Research is essential to our mission. We believe research skills complement design thinking skills and that students benefit enormously by working on cutting edge, applied research problems pertaining to the design of buildings and cities. As actively practicing professionals, our faculty are contributing to current developments in their fields both at home and abroad and sharing those experiences with their students. Learn more about our faculty by reading their profiles or browsing the Guide to Research + Creative Practice.
Driving Effective City Planning
Nico Larco, associate professor of architecture and UrbanismNext leader, speaks about the effects of autonomous vehicles on cities. His research focuses on how emerging technologies impact urban environments and their residents.
The Baker Lighting Lab supports research and teaching activities geared toward the study of daylight and artificial light in the built environment. The lab contains specialized equipment for measuring, documenting, and visualizing the performance of light in physical and digital models, with an emphasis on active learning. Research in the Baker Lighting Lab is interdisciplinary by nature and addresses the impact of daylighting and artificial lighting on comfort, perception, physiology, and energy use. As founding members of the Institute for Health in the Built Environment (IHBE), Baker researchers work closely with collaborators across the country to study the effects of lighting systems on human health and well-being.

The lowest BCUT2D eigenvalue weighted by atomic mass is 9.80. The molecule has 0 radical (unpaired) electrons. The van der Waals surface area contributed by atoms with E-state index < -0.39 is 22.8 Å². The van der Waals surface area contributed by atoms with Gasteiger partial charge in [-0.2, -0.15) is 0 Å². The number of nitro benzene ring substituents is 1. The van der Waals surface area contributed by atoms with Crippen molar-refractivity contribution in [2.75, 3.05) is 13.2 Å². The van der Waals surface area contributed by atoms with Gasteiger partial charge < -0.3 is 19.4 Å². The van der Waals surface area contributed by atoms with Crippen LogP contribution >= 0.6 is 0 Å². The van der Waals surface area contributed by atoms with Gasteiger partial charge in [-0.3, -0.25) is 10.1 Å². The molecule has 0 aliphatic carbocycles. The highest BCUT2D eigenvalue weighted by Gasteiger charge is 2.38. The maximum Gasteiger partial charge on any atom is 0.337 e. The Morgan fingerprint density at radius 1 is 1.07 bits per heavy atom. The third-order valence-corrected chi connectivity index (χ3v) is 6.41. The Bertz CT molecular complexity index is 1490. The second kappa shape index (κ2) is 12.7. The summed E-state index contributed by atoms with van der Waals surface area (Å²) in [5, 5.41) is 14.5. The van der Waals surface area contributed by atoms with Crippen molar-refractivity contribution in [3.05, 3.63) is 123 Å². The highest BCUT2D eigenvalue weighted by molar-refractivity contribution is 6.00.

At the Biology and the Built Environment (BioBE) Center, we develop hypothesis-driven, evidence-based approaches to better understand the microbiome of the built environment. We conduct research with the goal of improving human health and environmental sustainability, and we collaborate with industry partners and our allied organizations including The Energy Studies in Buildings Laboratory and The Institute for Health in the Built Environment.
A successful city is a platform upon which citizens can achieve their social, personal, and economic aspirations. This platform should be available to all. Our mission is to uncover what makes cities inclusive and drive design of the built environment that is enduringly inclusive of all.
At the Energy Studies in Buildings Laboratory, we research how buildings, related transportation and land use systems, climate, and human behavior determine energy and resource use; develop new materials, components, assemblies, whole buildings, and communities with improved performance; consult and develop design tools to enable professionals to design more efficient buildings and communities; educate professionals and students so they develop the knowledge and skills necessary for improving building energy performance; and collaborate with academia, government agencies, utilities, product developers, and the profession.
The only facility of its kind in the United States, the Facade Integrated Technologies Research & Testing Facility (FIT) is a full-service, high performance facade analysis research laboratory.
FIT provides a world class testing facility and unique laboratory for experimental full-scale testing of envelope components by measuring their energy performance, synergy with other systems, occupant impact, and occupant acceptance of facade technologies.